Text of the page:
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Help arrives in new earthquake zone

Catholic relief workers rush aid to remote disaster area where more than 120 have died

  • ucanews.com reporters, Bangkok, Yangon and Mandalay
  • Myanmar
  • March 25, 2011
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Catholic organisations have mobilised to assess damage and casualties caused by a series of earthquakes in north-east Myanmar and north Thailand March 24 and 25 that have killed at least 120 people.

A team of five from Karuna Kengtung Social Service in eastern Myanmar, arrived on the scene Friday to collect data, said Daw Rose Mary, executive secretary of Karuna Myanmar Social Services (KMSS) in Yangon.

Five others are buying noodles, coffee mix and blankets and to go the quake affected areas today, according to a Kengtung Karuna staff member.

In Myanmar's Kengtung Diocese the mother of a nun and her daughter-in-law were killed when a church, presbytery and convent were hit and badly damaged, Sister Rose Mary Naw Ru Ti, superior of the Sisters of Maria Bambina convent, told ucanews.com by phone this morning. Another Charity nun's nephew was also dead.

So far there are reports of around 120 dead in Myanmar and just one in Thailand, where another 5.5 magnitude quake early March 25 added to the 6.8 that struck around 1330 GMT the previous night with its epicentre 89km north of the Thai city of Chiang Rai, according to Myanmar Climate Change Watch.

The first quake was felt in Bangkok, more than 800km south of Chiang Rai and as far away as Vietnam, where people in tall buildings were evacuated in Hanoi. It was reported as being centred just 10 km below the surface but caused only slight damage on the Thai side. In Myanmar the death toll was expected to rise following tremors that destroyed more than 100 buildings. Some 40 people were reported to have been injured.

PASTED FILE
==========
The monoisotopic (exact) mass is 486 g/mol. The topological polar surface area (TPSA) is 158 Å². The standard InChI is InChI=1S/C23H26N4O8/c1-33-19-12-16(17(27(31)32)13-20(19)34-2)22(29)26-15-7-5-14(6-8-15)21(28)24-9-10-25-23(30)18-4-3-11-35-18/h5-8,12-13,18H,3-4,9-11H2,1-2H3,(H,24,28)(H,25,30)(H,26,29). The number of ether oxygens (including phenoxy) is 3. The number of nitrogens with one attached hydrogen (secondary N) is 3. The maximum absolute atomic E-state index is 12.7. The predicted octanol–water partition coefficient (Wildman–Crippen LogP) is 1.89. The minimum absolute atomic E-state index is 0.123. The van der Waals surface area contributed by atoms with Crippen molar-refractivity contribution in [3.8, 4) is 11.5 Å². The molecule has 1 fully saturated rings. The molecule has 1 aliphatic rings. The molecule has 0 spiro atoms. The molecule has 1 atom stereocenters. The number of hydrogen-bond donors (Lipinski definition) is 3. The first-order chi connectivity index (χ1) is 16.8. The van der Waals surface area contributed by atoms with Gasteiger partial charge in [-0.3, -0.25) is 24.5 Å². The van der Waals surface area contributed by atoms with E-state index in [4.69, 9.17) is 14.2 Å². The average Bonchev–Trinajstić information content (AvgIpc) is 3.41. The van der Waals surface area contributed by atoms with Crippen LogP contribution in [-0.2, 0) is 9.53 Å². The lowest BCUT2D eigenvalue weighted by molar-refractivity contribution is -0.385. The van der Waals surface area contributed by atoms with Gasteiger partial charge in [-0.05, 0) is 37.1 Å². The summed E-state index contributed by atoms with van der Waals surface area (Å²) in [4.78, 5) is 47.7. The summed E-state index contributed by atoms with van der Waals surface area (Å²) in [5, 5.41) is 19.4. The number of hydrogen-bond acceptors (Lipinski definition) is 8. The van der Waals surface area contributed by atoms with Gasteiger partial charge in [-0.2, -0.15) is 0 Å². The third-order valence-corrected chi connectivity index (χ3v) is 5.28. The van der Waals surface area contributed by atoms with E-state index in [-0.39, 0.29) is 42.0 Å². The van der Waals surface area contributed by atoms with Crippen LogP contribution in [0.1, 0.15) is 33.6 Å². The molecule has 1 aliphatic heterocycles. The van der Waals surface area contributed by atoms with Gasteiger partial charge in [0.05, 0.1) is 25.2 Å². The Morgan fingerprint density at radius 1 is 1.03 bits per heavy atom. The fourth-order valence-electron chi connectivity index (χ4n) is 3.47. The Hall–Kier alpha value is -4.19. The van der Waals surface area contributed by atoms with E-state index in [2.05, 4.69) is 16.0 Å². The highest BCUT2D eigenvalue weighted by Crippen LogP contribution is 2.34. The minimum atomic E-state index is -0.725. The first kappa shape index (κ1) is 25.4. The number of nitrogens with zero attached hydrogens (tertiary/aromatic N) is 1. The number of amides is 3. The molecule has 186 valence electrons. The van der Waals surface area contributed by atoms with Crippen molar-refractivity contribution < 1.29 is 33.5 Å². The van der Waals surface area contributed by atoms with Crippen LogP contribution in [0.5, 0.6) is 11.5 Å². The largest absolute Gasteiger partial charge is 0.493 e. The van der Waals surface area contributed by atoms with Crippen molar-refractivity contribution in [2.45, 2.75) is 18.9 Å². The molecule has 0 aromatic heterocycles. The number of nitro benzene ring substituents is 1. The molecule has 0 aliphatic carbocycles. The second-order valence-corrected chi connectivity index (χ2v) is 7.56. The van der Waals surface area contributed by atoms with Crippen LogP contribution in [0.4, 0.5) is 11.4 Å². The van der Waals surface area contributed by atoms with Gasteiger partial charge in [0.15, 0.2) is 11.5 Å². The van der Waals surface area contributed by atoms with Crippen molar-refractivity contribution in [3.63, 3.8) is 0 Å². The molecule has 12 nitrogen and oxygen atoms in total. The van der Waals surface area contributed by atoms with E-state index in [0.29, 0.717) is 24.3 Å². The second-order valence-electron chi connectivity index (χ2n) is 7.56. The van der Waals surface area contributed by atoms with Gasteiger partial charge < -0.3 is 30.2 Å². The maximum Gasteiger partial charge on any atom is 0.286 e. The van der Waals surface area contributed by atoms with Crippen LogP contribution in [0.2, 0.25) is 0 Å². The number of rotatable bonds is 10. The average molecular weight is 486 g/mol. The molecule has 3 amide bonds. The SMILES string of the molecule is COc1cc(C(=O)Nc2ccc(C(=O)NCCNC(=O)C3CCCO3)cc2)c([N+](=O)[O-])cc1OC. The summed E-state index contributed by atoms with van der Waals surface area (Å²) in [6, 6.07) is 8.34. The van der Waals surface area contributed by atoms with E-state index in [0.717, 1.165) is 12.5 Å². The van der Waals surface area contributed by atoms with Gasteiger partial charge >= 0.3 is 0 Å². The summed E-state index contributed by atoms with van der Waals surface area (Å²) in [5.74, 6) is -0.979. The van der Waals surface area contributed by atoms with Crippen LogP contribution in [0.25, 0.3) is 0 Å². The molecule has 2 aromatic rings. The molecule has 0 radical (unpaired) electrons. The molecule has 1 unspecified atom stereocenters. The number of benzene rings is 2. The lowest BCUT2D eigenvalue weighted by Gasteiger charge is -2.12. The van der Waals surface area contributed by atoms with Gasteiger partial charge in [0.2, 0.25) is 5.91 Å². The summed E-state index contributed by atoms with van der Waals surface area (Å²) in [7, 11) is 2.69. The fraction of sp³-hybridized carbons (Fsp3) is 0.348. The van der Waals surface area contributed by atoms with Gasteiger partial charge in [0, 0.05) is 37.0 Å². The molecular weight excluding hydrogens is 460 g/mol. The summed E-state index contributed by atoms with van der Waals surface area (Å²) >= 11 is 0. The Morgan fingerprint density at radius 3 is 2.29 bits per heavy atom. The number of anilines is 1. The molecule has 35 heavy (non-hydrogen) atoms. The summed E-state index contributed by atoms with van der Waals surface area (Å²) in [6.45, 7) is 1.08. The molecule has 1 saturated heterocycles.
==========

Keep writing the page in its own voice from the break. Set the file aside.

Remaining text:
The AFP news agency reported that 25 people had been killed in the town of Tarlay alone. The report said five monasteries and 35 buildings in the town had collapsed and that roads in the area had been damaged

A team of Karuna Kengtung is working together with the  Red Cross in Mon Ling, one of the worst quake hit areas, where 28 bodies were found according to Daw Rose.

Karuna Kengtung director Fr. Stephen Ano was due to fly back to Tachileik from Yangon to assist the quake relief program according to a staff from Kentung Karuna office.

Sr. Ru Ti added that Catholic housing between Mon Lin and Thiri cities had been seriously damaged but any causalities were not known yet.

Myanmar's government put the death toll at 74 and 111 injured although reports quoted Red Cross officials at the scene as saying the toll had passed 120. Some 244 houses, 14 Buddhist monasteries and nine government buildings were damaged.

In Chiang Rai, Thailand's northernmost province which borders Myanmar, there were reports that the spires of several Buddhist pagodas had been damaged, with some tiles smashed.

MY13756.1646

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